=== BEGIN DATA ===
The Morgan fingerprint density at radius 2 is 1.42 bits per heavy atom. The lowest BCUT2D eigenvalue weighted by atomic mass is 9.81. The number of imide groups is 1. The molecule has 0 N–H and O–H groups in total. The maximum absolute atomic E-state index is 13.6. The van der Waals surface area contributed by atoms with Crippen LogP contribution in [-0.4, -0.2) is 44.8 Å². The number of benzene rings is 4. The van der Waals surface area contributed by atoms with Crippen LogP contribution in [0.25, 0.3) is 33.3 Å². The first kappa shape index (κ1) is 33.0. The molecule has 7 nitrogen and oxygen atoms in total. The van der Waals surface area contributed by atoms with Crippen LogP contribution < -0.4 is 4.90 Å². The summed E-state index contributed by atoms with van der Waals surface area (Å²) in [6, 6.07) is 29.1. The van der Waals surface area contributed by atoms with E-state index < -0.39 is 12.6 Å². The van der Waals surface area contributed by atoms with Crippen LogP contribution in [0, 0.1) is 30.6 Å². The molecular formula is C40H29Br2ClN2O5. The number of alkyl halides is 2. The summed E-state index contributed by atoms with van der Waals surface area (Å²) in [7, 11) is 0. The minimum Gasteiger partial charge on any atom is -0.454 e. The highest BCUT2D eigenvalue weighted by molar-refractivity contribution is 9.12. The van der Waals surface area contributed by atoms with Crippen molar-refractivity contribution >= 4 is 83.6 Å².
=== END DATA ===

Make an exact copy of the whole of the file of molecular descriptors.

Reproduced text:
The Morgan fingerprint density at radius 2 is 1.42 bits per heavy atom. The lowest BCUT2D eigenvalue weighted by atomic mass is 9.81. The number of imide groups is 1. The molecule has 0 N–H and O–H groups in total. The maximum absolute atomic E-state index is 13.6. The van der Waals surface area contributed by atoms with Crippen LogP contribution in [-0.4, -0.2) is 44.8 Å². The number of benzene rings is 4. The van der Waals surface area contributed by atoms with Crippen LogP contribution in [0.25, 0.3) is 33.3 Å². The first kappa shape index (κ1) is 33.0. The molecule has 7 nitrogen and oxygen atoms in total. The van der Waals surface area contributed by atoms with Crippen LogP contribution < -0.4 is 4.90 Å². The summed E-state index contributed by atoms with van der Waals surface area (Å²) in [6, 6.07) is 29.1. The van der Waals surface area contributed by atoms with E-state index < -0.39 is 12.6 Å². The van der Waals surface area contributed by atoms with Crippen LogP contribution in [0, 0.1) is 30.6 Å². The molecular formula is C40H29Br2ClN2O5. The number of alkyl halides is 2. The summed E-state index contributed by atoms with van der Waals surface area (Å²) in [7, 11) is 0. The minimum Gasteiger partial charge on any atom is -0.454 e. The highest BCUT2D eigenvalue weighted by molar-refractivity contribution is 9.12. The van der Waals surface area contributed by atoms with Crippen molar-refractivity contribution >= 4 is 83.6 Å².